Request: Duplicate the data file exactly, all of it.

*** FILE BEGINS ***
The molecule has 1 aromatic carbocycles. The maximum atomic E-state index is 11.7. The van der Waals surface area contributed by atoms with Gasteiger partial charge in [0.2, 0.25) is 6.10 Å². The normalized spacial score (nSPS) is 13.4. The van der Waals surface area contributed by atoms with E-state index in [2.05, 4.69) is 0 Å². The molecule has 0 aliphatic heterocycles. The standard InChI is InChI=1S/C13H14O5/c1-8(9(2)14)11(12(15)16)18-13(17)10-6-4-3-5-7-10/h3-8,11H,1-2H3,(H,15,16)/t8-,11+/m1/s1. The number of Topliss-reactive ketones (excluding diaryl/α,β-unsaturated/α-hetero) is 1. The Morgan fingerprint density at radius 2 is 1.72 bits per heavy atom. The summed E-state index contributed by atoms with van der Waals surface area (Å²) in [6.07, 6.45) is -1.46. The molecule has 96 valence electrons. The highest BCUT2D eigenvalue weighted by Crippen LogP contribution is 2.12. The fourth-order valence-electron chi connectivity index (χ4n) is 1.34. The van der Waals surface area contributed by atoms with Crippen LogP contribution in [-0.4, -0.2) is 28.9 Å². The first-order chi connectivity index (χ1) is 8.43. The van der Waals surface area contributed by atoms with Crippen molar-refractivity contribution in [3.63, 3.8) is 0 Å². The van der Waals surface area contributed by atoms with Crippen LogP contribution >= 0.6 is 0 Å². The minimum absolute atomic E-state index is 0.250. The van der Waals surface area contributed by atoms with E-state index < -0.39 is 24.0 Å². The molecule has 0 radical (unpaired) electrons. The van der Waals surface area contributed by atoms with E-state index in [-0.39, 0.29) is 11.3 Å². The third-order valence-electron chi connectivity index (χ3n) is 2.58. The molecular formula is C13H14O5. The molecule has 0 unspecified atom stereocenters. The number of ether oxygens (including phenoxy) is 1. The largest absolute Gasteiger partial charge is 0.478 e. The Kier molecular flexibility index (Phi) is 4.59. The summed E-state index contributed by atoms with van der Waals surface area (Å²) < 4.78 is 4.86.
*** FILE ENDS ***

The molecule has 1 aromatic carbocycles. The maximum atomic E-state index is 11.7. The van der Waals surface area contributed by atoms with Gasteiger partial charge in [0.2, 0.25) is 6.10 Å². The normalized spacial score (nSPS) is 13.4. The van der Waals surface area contributed by atoms with E-state index in [2.05, 4.69) is 0 Å². The molecule has 0 aliphatic heterocycles. The standard InChI is InChI=1S/C13H14O5/c1-8(9(2)14)11(12(15)16)18-13(17)10-6-4-3-5-7-10/h3-8,11H,1-2H3,(H,15,16)/t8-,11+/m1/s1. The number of Topliss-reactive ketones (excluding diaryl/α,β-unsaturated/α-hetero) is 1. The Morgan fingerprint density at radius 2 is 1.72 bits per heavy atom. The summed E-state index contributed by atoms with van der Waals surface area (Å²) in [6.07, 6.45) is -1.46. The molecule has 96 valence electrons. The highest BCUT2D eigenvalue weighted by Crippen LogP contribution is 2.12. The fourth-order valence-electron chi connectivity index (χ4n) is 1.34. The van der Waals surface area contributed by atoms with Crippen LogP contribution in [-0.4, -0.2) is 28.9 Å². The first-order chi connectivity index (χ1) is 8.43. The van der Waals surface area contributed by atoms with Crippen molar-refractivity contribution in [3.63, 3.8) is 0 Å². The van der Waals surface area contributed by atoms with Crippen LogP contribution >= 0.6 is 0 Å². The minimum absolute atomic E-state index is 0.250. The van der Waals surface area contributed by atoms with E-state index < -0.39 is 24.0 Å². The molecule has 0 radical (unpaired) electrons. The van der Waals surface area contributed by atoms with E-state index in [-0.39, 0.29) is 11.3 Å². The third-order valence-electron chi connectivity index (χ3n) is 2.58. The molecular formula is C13H14O5. The molecule has 0 unspecified atom stereocenters. The number of ether oxygens (including phenoxy) is 1. The largest absolute Gasteiger partial charge is 0.478 e. The Kier molecular flexibility index (Phi) is 4.59. The summed E-state index contributed by atoms with van der Waals surface area (Å²) < 4.78 is 4.86.